on January 4, 2017 by Oscar TK
We took a close look at the Japanese demo of Tales of Berseria last year, but now we’ve managed to get hands on with the first few hours of the English build. We’re pleased to report that the combat holds up in longer form, and that the story is off to a great start.
I’ll try to keep this spoiler free past the prologue, but the set-up for the game is essentially that of a revenge story. It begins with Velvet living in a small village along with her younger brother, Laphicet, and her older brother-in-law and exorcist, Artorious. The secluded village lives under the fear of Daemonblight, a curse ravaging the entire world after an event called the Scarlet Night some time ago.
It’s kind of like the Kill Bill of the Tales Of series.
Naturally things don’t go too well for Velvet. They don’t go well for her at all. Velvet eventually ends up setting off on a quest for revenge that will require her to cross vast distances and take on many strong foes, from human to daemon alike. It’s kind of like the Kill Bill of the Tales Of series. It might be one of the darkest stories and settings of the series yet, and pleasingly isn’t eye-rollingly so. Velvet is a character whose motivations and journey are very easy to get behind, and you’ll want to find out how things play out for her.
The pursuit of vengeance, as you might expect from this type of game, end up taking you through a bunch of “dungeons”, accessed from open fields. Naturally, there are also towns to explore. All of these types of areas are littered with collectable items, collectable orbs, chests, herbs, and lots of hidden nooks and crannies offering both. Berseria has some marginally more dynamic interaction than previous titles, climbing up vines, sliding down slopes, hopping between ledges — though they’re quite stiff and restricted, they do serve to break up some of the exploration.
Load times are basically non-existent.
Dungeon design does seem to be quite basic early on in the game. Early on there are a few quite by the numbers caves, which mainly consists of corridors and then slightly larger rooms. It seems that some later dungeons are a bit more exciting, though. One saw the team assaulting a naval base, fighting through barracks and balconies. Objectives in the base were more varied, tasking you with having to find keys, cause a distraction, and more as you try to accomplish your task of making it through the base’s blockade.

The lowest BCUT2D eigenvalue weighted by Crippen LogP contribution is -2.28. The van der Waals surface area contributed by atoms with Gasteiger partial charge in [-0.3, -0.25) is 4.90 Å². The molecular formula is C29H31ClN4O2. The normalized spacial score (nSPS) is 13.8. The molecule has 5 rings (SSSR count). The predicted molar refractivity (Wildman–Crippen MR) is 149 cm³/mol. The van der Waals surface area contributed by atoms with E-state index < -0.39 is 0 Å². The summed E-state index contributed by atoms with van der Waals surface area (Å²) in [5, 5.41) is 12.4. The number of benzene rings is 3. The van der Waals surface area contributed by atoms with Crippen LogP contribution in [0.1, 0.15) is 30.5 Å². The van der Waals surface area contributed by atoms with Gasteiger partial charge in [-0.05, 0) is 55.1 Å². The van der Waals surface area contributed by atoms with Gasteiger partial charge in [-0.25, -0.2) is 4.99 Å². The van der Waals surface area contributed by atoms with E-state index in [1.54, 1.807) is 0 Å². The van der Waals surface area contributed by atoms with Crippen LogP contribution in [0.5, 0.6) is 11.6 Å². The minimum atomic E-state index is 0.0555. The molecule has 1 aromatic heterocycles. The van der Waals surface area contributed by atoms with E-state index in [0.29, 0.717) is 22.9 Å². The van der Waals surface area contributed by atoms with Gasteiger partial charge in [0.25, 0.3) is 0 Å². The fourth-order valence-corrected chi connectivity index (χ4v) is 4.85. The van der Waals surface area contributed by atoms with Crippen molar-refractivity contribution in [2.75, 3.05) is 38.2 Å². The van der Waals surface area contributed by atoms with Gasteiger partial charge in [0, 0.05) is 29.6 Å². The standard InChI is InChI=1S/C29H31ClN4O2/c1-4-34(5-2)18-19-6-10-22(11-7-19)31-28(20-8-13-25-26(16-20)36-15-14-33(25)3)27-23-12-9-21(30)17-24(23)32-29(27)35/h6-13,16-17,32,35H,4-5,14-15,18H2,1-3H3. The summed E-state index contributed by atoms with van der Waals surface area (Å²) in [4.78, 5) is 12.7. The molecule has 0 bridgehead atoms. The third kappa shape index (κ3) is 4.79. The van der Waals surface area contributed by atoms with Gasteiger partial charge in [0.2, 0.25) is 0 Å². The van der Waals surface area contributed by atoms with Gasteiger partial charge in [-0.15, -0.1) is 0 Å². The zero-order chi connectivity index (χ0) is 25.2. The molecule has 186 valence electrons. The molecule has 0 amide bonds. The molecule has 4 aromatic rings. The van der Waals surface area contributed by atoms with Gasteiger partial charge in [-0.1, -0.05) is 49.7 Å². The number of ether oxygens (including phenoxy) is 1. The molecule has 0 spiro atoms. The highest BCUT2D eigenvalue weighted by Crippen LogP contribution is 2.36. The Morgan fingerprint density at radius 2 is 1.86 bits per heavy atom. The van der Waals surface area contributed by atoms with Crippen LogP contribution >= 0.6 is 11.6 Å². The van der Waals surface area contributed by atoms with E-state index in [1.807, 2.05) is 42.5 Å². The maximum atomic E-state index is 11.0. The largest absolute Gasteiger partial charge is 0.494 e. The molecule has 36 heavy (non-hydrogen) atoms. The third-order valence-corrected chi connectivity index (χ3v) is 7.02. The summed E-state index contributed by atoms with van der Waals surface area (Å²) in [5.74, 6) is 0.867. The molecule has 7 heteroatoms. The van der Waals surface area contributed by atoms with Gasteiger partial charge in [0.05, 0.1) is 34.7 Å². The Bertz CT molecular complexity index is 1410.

Even in the more interesting environments enemies are mostly just splurged onto the map. Running into them very quickly transports you into a battle zone. Load times are basically non-existent, and making good use of the battle system can see the flow of normal battles take a handful of seconds to finish off. It’s a pretty fast paced experience that doesn’t waste your time. As usual with a Tales Of game how much you get on with it is going to come down to whether you like the fighting system.
Tearing apart enemies as you push on is pretty consistently satisfying.
As we wrote about before the Linear Motion Battle System makes encounters a lot of fun, which is great as that’s the main thing you’ll be doing in Tales of Berseria. Stamina in the LMBS is governed by “souls”, and dictates the length of the combos you can pull off, as well as other actions like dodging. You start off with 3 at the beginning of a battle, and can steal them from enemies as the fight rages on. With 3 or more you can activate Velvet’s “Beast Mode”, spending one soul and giving it to an enemy. This causes her health to rapidly deplete, but powers up her moves and allows her to absorb health back. Finishing off a complete combo will activate a special arte skill, and end Beast Mode. Most battles will see you strategically dipping in and out of Beast Mode. Tearing apart enemies as you push on is pretty consistently satisfying.
With a compelling start to the story, and a battle system that is a lot of fun, it’s hard to ask more of Tales of Berseria at this point. With the game coming out later this month over here, and already released a while back in Japan, this is pretty much the way the finished game will be. We played the Steam version of the game, and didn’t encounter any issues. The game also released on PlayStation 3 (in Japan only) as well as PlayStation 4 (with PC coming this month worldwide), so with the former in mind it’s not exactly pushing any technical boundaries, though the visual design is a treat as always. We’ll give you the full verdict when the game is out!
Tales of Berseria launches 24th January in North America and 27th January in Europe on PlayStation 4. The PC release on Steam will arrive worldwide also on 26th January.